By the end of 2013, its license sales had nearly come to a halt, and the fintech company’s leadership was ready to make the leap to SaaS. It had been working to demonstrate to its board and internal stakeholders the importance of reimagining its software solutions as a set of services. To deliver on the promise of SaaS, the company needed no less than a complete business transformation. Over a relatively short period of time, the leadership team would take steps to change not only the content of its banking solutions but also its entire operating model, organizational structure, and corporate culture.
To succeed, the firm needed a host of new skills. It needed developers who could understand clients’ business requirements and perform the technology integration with each piece of software. It needed contract negotiators to forge commercial agreements with clients and new supply chain partners. It also meant changing its talent mix to add people with product development, pricing, and regulatory compliance knowledge and skill. Furthermore, sales staff needed to be trained to sell in a completely different way based on a new set of metrics.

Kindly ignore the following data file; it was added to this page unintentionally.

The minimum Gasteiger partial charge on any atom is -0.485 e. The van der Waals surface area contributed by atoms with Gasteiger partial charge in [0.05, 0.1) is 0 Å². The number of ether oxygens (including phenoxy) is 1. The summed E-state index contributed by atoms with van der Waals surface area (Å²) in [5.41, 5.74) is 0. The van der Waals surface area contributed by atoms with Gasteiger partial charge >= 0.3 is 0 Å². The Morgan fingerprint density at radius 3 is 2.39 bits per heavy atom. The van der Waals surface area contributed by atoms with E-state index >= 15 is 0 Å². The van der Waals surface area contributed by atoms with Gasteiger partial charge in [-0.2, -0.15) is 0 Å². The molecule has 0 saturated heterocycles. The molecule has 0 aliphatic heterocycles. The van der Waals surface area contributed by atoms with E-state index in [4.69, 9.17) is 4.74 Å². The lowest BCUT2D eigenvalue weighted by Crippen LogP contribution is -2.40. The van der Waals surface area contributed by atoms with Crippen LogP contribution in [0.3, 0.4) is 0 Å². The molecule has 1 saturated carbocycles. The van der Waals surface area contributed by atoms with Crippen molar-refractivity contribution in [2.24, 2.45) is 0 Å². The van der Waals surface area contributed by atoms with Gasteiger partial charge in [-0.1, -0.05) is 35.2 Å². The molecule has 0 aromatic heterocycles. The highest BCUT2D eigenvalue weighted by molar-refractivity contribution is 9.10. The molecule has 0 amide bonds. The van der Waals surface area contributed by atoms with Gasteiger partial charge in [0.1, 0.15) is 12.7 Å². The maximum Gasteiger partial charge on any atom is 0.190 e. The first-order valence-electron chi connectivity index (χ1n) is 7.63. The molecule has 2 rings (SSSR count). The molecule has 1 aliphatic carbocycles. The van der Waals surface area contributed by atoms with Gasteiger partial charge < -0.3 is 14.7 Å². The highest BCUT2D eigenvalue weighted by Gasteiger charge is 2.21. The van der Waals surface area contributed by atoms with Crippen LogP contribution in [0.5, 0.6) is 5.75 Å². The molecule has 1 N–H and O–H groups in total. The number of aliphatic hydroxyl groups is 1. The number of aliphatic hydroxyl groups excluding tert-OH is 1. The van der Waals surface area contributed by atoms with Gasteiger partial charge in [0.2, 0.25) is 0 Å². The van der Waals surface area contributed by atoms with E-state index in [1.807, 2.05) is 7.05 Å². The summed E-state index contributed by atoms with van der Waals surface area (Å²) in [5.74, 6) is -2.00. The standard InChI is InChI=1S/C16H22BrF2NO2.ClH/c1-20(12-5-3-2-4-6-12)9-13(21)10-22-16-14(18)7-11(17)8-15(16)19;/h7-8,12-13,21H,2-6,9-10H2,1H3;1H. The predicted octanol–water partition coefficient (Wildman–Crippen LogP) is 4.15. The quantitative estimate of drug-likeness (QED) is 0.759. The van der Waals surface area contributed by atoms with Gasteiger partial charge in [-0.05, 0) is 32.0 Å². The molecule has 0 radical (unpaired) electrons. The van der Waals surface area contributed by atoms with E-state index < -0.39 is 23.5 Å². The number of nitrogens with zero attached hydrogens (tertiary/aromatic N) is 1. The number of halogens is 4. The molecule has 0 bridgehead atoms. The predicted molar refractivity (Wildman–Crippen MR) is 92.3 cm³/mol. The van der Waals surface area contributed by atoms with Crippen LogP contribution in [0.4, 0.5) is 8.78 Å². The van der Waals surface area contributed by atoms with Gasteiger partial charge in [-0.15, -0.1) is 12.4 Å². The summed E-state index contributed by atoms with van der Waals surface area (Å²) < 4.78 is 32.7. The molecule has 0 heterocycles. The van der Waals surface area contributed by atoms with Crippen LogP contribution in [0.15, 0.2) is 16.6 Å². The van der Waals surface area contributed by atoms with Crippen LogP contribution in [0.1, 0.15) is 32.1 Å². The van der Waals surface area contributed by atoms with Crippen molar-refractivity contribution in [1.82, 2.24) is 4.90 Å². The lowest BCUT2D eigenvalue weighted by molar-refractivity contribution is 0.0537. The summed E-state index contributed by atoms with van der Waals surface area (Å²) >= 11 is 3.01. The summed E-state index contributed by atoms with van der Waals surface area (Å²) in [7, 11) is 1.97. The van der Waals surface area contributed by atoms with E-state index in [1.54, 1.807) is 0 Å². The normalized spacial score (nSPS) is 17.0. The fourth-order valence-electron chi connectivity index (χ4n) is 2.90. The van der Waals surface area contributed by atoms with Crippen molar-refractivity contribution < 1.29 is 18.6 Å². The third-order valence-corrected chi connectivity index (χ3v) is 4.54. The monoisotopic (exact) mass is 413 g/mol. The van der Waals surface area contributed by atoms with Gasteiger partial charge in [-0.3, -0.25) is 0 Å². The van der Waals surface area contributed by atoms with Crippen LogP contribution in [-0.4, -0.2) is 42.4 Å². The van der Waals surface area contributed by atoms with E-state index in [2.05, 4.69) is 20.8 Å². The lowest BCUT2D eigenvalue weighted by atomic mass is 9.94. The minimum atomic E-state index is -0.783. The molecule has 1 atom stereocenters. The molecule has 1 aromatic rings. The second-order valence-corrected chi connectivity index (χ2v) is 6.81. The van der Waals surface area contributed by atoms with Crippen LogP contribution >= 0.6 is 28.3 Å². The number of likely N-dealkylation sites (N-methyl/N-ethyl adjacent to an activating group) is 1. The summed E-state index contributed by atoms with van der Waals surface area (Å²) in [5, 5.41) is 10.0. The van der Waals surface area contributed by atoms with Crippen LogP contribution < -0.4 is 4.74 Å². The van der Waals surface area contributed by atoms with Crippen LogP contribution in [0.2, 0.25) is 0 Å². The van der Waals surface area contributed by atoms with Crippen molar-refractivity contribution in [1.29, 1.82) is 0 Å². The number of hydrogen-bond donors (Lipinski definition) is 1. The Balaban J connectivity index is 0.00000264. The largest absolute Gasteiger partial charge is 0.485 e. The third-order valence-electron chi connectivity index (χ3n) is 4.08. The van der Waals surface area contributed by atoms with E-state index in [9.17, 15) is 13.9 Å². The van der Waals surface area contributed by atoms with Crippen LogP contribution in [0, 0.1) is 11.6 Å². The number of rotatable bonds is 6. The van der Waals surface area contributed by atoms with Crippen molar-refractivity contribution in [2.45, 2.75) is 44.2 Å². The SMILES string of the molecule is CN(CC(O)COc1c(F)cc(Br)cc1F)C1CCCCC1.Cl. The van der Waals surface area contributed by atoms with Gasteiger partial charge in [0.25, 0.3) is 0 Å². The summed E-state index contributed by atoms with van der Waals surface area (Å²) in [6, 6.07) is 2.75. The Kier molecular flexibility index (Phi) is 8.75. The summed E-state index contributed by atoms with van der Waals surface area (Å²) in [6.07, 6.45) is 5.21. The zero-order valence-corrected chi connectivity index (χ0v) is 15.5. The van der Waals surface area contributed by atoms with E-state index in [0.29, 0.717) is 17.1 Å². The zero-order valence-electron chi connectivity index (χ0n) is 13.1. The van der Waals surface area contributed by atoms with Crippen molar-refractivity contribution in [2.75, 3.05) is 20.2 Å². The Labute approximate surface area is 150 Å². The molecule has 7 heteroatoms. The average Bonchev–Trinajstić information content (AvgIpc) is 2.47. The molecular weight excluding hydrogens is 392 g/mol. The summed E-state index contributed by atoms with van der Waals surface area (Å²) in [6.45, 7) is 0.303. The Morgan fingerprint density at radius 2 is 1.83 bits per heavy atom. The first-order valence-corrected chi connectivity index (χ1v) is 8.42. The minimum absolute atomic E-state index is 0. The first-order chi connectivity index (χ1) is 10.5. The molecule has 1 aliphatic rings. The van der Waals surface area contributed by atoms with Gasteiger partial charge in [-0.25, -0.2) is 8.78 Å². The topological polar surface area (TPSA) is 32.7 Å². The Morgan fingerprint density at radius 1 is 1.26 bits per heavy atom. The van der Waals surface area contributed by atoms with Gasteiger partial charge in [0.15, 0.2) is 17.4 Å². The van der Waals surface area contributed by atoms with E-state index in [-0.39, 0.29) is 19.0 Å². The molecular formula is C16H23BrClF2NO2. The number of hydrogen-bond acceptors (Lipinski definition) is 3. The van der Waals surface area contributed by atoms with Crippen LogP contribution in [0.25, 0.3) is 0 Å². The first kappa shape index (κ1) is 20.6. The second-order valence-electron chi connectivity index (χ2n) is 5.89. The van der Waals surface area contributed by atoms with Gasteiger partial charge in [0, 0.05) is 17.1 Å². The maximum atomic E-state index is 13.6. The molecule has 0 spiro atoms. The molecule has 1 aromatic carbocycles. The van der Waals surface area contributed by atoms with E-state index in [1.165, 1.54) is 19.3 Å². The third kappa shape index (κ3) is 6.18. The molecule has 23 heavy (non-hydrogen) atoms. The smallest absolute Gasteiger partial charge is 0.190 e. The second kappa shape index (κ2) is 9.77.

In normal circumstances, these changes would place a huge amount of stress on a company’s culture—but existing cultural challenges complicated the matter. In the late 1990s and early 2000s, the firm had grown by purchasing multiple smaller software companies and hadn’t fully integrated many of its acquisitions. The resulting collection of geographically dispersed teams made it extremely difficult to align internal resources for this new and sizeable transformation.
In January 2014, the company began the enormous task of refining and reorganizing around its new value proposition. Together, the client and Protiviti began a two-year journey by defining a clear set of business services that covered the entire SaaS lifecycle, from sales to project delivery to ongoing support services.